They first tested whether the data are consistent with the existence of chromosome territories by calculating the average intrachromosomal contact probability as a function of genomic distance on each chromosome. This showed that the probability of detecting an interaction between sequences on the same chromosome was always much larger than between sequences on different chromosomes, consistent with the segregation of chromosomes into territories. Furthermore, the interaction probability decreased the further apart the sequences were along the chromosome, suggesting that the 3D distance between loci increases with increasing genomic separation along the chromosome. In another test of their data, the authors showed that interaction frequencies measured by Hi-C agreed reasonably well with 3D distance measured by in situ labelling.
Lieberman-Aiden et al.  then concentrated on the substructure of individual chromosomes by calculating an interaction matrix of each chromosome with itself. This gave an overall ‘plaid’ patterning, which the authors interpreted as suggesting that the chromosomal sequence was divided into two sets of interspersed blocks (denoted A and B). A blocks interact with A blocks and B with B, whereas the interactions between A and B are less strong. The boundaries of these blocks in the plaid pattern corresponded strikingly with the boundaries between gene-rich regions, which showed higher levels of specific histone methylations and greater DNAse1 sensitivity, and gene-poor regions. Thus, the most obvious feature of the data was to divide the chromosome into regions probably broadly comparable to active chromatin and inactive chromatin. The interaction frequencies at a given genomic separation were greater in the gene-poor regions of chromatin (assumed to be more condensed), presumably because the DNA strands are physically closer together.
Finally, the authors used a modelling approach to examine the possible structure of the chromosome by calculating the intrachromosomal contact probability as a function of genomic distance (denoted as s). Between 500 kb and 7 Mb (roughly the size found for the open and closed chromatin domains), the probability followed an approximate curve of s-1. The expected contact probability curves were proposed by modelling to be consistent with what the authors call a ‘fractal’ globule, in which a series of smaller globules like beads on a string are crumpled together in a hierarchical series of structures, but inconsistent with alternative arrangements .
The Hi-C method opens up a number of possibilities. For a start, with successively larger sequencing datasets, progressively finer interactions should be detectable. For example, the existence of regular higher-order structures in interphase nuclei, such as the 30-nm fibre, has long been proposed but is still controversial in vivo . It is debatable whether such regularities will be detectable in this type of data; at short range, random collisions may generate too much non-specific background to determine any regularities , but ways to detect such interactions may be found if they are regular and specific enough. Similar considerations apply to the detection of regular packing in mitotic chromosomes, but differences through interphase may show up, as should systematic differences between cell types. Other recent methods have combined ChIP with unbiased high-throughput 3C methods. Fullwood et al.  used such a method, which they called ChIA-PET (chromosome interaction analysis by paired-end sequence tagging), to analyse chromatin sequences bound to human oestrogen receptor-alpha. Hopefully, future developments in these methods will reduce the background noise level and increase the sensitivity and specificity (see  for a detailed discussion of this).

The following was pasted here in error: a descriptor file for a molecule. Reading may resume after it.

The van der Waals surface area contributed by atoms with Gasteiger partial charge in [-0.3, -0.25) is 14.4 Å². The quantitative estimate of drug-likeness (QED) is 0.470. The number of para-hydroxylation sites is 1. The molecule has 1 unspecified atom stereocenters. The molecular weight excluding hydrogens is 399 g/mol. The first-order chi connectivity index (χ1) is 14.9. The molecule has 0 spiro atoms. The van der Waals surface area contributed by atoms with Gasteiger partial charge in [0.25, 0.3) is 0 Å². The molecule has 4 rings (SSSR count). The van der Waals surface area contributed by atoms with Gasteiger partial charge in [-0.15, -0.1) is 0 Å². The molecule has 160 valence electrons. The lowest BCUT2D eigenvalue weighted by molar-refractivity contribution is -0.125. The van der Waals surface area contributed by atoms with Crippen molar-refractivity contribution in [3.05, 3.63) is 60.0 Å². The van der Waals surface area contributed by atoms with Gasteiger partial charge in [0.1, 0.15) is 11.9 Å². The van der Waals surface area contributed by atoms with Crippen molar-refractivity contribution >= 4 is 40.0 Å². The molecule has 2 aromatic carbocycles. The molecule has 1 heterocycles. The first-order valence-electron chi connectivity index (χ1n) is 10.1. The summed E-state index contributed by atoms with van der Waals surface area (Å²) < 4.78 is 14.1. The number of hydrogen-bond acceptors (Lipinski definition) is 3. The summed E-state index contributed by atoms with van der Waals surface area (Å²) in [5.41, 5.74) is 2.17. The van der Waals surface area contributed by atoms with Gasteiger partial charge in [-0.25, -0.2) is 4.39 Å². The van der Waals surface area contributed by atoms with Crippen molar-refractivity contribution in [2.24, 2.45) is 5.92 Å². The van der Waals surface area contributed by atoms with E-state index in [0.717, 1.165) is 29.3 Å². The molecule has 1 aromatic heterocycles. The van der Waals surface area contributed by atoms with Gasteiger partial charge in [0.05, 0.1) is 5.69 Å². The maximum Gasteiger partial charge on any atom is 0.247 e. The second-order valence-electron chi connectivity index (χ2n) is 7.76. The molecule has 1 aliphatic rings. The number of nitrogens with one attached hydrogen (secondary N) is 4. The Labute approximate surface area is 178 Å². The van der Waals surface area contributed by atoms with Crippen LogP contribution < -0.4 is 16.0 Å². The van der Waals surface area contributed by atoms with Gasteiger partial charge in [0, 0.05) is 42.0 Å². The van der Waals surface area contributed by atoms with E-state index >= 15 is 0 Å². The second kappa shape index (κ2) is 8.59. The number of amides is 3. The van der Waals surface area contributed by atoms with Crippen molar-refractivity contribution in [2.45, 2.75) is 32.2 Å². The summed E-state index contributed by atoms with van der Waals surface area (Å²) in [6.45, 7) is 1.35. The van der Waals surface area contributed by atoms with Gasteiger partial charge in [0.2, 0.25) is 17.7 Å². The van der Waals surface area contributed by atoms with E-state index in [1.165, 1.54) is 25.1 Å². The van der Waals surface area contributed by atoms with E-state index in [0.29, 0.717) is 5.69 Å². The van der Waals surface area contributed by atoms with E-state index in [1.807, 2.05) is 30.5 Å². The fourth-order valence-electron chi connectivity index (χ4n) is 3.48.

Using various assumptions, several groups are now attempting to model chromosome territorial organization and chromosome dynamics [12,16-19]. As yet, there are relatively few data to test these models against, and the data that do exist are relatively low in resolution, such as overall positioning of chromosomes and shapes of chromosome territories. 3C, Hi-C and related techniques offer many more extensive and detailed data to compare with predictions from modelling studies.
Two of the most attractive aspects of the Hi-C and similar techniques are that they are, in principle, applicable to any species with a sequenced genome (e.g., see Louwers et al., 2009  for the application of 3C methods to plants) and that they use sequencing methods that are rapidly becoming more routine and cheaper. In situ techniques, on the other hand, have to be tailored specifically to each species or even different cell types within a species and have remained difficult and time-consuming. Thus, we may eventually hope to have studies of many species and cell types, which will allow much more firmly based generalizations about at least some aspects of 3D structure to be made.
Work in the author's laboratory is supported by the Biotechnology and Biological Sciences Research Council of the UK.
The electronic version of this article is the complete one and can be found at: http://f1000.com/reports/b/2/18
The author declares that he has no competing interests.